The Dodd-Frank Act ban on references to credit ratings in financial-industry rules should be amended to keep it from blocking adoption of international capital and liquidity standards, a top banking regulator told lawmakers.
“Precluding undue or exclusive reliance on credit ratings, rather than imposing an absolute bar to their use, would strike a more appropriate balance,” John Walsh, the acting Comptroller of the Currency, said in testimony prepared for a Senate hearing today on the financial-regulation overhaul enacted last year.
Dodd-Frank requires regulators to replace references to credit ratings with an “appropriate” standard for measuring creditworthiness. Unless that provision is amended by Congress, the U.S. will have difficulty meeting the Basel III capital and liquidity framework adopted last year, Walsh said in comments prepared for the Senate Banking Committee.
Developing a new credit standard has been challenging for regulators, Federal Deposit Insurance Corp. Chairman Sheila Bair told lawmakers in her prepared remarks.
Credit-rating firms, including Moody’s Corp. and McGraw-Hill Cos.’ Standard & Poor’s unit, were targeted by lawmakers after they issued top rankings to mortgage-backed securities whose collapse helped spark the financial crisis.
Senators called Walsh and Bair to testify along with regulators including Federal Reserve Chairman Ben S. Bernanke at a hearing marking the half-year since passage of Dodd-Frank, the biggest financial rules overhaul since the 1930s. Agencies are drafting scores of measures to boost oversight of derivatives, executive pay and systemically important financial firms.
Senator Tim Johnson, the South Dakota Democrat who leads the Banking Committee, plans to make implementation of the law a primary focus of the panel, according to a draft agenda sent to members on Feb. 2.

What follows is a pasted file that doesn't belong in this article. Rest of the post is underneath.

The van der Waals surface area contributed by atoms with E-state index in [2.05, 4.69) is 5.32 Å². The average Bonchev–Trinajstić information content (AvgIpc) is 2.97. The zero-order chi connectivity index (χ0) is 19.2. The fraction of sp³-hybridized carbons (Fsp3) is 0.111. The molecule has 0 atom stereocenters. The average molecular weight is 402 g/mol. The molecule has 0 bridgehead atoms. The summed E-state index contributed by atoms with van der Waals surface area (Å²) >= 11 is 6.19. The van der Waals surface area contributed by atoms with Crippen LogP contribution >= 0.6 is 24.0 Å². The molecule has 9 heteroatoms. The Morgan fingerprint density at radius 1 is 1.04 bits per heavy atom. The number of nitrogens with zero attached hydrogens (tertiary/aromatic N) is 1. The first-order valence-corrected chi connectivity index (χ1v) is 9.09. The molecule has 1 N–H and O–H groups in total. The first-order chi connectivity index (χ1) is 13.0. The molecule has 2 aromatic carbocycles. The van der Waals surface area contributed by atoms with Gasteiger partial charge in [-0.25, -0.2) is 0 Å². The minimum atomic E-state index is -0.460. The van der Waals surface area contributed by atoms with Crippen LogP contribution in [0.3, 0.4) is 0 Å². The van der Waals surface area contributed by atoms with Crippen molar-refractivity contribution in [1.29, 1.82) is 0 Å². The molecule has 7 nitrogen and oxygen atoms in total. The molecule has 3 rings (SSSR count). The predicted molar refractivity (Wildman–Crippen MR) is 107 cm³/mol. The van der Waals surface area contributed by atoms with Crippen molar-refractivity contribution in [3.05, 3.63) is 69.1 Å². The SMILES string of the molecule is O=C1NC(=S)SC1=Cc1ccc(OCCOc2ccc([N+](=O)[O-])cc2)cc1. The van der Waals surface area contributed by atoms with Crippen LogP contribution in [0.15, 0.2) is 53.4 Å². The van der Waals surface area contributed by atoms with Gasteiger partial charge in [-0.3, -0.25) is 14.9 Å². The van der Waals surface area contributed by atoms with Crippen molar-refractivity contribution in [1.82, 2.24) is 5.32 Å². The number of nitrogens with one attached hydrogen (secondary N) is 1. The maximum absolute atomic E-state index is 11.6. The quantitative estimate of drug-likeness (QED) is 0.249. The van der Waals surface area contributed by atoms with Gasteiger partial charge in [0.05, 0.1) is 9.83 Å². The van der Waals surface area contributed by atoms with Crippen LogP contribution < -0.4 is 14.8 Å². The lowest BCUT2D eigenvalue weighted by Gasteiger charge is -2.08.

“The Dodd-Frank Act is a major step forward for financial regulation,” Bernanke said in his prepared remarks. The Fed is working “to ensure that the law is implemented expeditiously and in a manner that best protects the stability of our financial system and economy.”
Commodity Futures Trading Commission Chairman Gary Gensler and Securities and Exchange Commission Chairman Mary Schapiro used their prepared testimony to repeat calls for funding increases to help carry out their new responsibilities.
The regulatory law represents “a major expansion of the SEC’s responsibilities and will require significant additional resources for full implementation,” Schapiro said. Budgets for regulators including the CFTC and SEC have been targeted by Republican lawmakers looking to rein in federal spending.
Republicans on the Senate Banking Committee, in a Feb. 15 letter to regulators, urged them to conduct “rigorous” cost-benefit analysis of rules required under the law.
“The potential harm to our already-weak economy and the public from ill-conceived rules cannot be underestimated,” the senators wrote to regulators, including Bernanke and Treasury Secretary Timothy F. Geithner.
Senator Richard Shelby of Alabama, the banking panel’s top Republican, said consumers will face higher costs for financial services because of regulatory and compliance fees stemming from Dodd-Frank.
“Absent legislative action, Dodd-Frank is going to be very expensive,” Shelby said.